At least one high-spending SuperPAC achieved its goal in the November election. That SuperPAC belongs to Michael Bloomberg, the media mogul and billionaire mayor of New York City. Formed in the last few weeks before the election, the committee went looking for a race where it could make an immediate impact. It found one in the Inland Empire east of Los Angeles and blanketed the district with a last-minute TV ad and mailings aimed at defeating Democrat Joe Baca. The ads got Democrat Gloria Negrete McLeod elected, by hitting Baca on an issue no one knew was on the table in that district: gun control. Bloomberg's committee spent $3.3 million, way more than both of the candidates combined. The tactic worked, says NPR's Peter Overby.
Bloomberg — who is neither Democrat nor Republican, but an independent centrist — launched Independence USA PAC just 2 1/2 weeks before Election Day. His third term as New York mayor is winding down, and his focus is shifting to national politics, with education reform, marriage equality and gun control his core issues.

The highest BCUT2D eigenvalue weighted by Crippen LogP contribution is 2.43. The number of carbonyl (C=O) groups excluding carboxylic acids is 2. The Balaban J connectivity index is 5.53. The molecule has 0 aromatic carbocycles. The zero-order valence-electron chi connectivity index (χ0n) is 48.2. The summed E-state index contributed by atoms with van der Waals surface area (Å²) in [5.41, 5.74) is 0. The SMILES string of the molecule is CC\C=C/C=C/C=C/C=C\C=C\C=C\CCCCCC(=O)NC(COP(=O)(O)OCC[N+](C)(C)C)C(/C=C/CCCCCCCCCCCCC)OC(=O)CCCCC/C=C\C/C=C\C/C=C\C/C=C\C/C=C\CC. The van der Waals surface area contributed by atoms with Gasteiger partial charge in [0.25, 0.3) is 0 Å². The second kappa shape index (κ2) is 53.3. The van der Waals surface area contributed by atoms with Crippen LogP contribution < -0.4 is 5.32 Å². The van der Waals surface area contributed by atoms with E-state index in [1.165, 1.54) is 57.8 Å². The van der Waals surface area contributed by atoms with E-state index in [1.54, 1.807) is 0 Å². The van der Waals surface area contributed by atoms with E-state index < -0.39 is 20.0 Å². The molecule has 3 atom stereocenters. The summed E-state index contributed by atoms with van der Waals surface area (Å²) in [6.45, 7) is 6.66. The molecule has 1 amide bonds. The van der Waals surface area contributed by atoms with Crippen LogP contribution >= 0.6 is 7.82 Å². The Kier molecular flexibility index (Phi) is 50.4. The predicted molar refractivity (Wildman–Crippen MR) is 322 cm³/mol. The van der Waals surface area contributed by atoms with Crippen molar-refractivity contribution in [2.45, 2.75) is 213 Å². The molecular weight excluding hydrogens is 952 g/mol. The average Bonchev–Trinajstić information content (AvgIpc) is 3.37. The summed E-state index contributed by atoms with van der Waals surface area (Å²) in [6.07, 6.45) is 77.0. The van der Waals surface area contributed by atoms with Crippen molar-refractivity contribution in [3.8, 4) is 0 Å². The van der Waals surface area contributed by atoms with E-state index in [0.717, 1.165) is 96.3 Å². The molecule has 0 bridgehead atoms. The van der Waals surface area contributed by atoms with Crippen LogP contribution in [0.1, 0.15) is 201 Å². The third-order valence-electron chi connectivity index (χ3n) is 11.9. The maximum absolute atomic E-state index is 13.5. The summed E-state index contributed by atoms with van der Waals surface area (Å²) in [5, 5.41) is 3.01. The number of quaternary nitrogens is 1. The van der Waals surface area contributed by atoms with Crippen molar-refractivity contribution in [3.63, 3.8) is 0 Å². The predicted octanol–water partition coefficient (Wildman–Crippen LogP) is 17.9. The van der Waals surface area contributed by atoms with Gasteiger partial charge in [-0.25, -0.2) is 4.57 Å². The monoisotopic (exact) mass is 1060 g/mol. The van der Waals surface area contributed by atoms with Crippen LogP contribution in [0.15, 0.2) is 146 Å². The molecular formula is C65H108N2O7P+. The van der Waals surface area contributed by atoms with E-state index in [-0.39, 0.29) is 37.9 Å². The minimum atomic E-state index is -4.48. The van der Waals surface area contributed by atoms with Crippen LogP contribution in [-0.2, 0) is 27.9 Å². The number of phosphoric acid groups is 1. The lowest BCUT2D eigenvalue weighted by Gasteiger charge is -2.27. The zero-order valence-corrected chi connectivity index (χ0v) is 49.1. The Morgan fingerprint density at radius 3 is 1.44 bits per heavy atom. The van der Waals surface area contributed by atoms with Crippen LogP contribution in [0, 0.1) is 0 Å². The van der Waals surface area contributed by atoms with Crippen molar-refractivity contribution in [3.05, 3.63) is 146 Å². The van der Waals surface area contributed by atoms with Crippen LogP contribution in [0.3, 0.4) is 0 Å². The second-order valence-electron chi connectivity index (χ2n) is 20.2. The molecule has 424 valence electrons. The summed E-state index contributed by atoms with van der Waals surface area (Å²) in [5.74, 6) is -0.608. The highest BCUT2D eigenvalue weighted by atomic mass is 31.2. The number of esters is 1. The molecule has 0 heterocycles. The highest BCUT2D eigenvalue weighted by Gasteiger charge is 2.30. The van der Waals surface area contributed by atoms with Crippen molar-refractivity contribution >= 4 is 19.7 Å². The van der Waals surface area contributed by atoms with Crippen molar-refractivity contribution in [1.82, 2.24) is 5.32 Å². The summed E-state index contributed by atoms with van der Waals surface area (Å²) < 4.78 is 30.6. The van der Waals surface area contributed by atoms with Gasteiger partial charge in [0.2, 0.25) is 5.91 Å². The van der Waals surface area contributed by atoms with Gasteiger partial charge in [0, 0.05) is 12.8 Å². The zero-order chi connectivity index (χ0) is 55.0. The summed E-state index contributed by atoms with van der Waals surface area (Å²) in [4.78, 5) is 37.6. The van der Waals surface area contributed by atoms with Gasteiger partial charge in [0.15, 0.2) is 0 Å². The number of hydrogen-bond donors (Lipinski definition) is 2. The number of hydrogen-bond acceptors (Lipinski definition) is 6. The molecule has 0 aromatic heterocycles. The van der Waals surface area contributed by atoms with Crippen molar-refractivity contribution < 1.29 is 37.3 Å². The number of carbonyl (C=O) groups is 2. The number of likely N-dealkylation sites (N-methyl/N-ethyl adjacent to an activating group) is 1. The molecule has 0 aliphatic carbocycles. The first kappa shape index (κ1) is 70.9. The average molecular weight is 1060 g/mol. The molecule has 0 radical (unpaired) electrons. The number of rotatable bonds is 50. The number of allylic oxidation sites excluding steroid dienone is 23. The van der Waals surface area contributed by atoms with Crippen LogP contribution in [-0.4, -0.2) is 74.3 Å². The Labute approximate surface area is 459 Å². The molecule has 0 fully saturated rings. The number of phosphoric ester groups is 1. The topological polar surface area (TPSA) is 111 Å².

Howard Wolfson, a longtime aide to Bloomberg who guided the superPAC, said they were looking for "the right race and the right set of circumstances."
The first thing they wanted was a clear contrast between the candidates on an issue of real concern, such as guns. Wolfson said Baca, a Blue Dog Democrat, had gotten high ratings from the National Rifle Association.
Another measure of the right race was one that wouldn't be on everybody's radar.
"We deliberately chose a race that had not been targeted by others. We didn't want to be in the middle of a crowded field. We wanted to stand out," Wolfson said.
And if the race was a sleeper, without much outside money, there probably wouldn't be much inside money, either. Wolfson said it meant that "we would have a big impact, based on our ability to go on television versus the candidates' inability to go on television, from a financial standpoint."
Besides the high-priced TV buys, Independence USA PAC mailed fliers across the district that went after Baca on guns. The superPAC spent about $3.3 million on the race — nearly three times as much as both candidates combined.
Good line from Riverside Press-Enterprise columnist Dan Bernstein: "There's probably one man in America, in this campaign, who cared about gun control. And it's Mayor Bloomberg."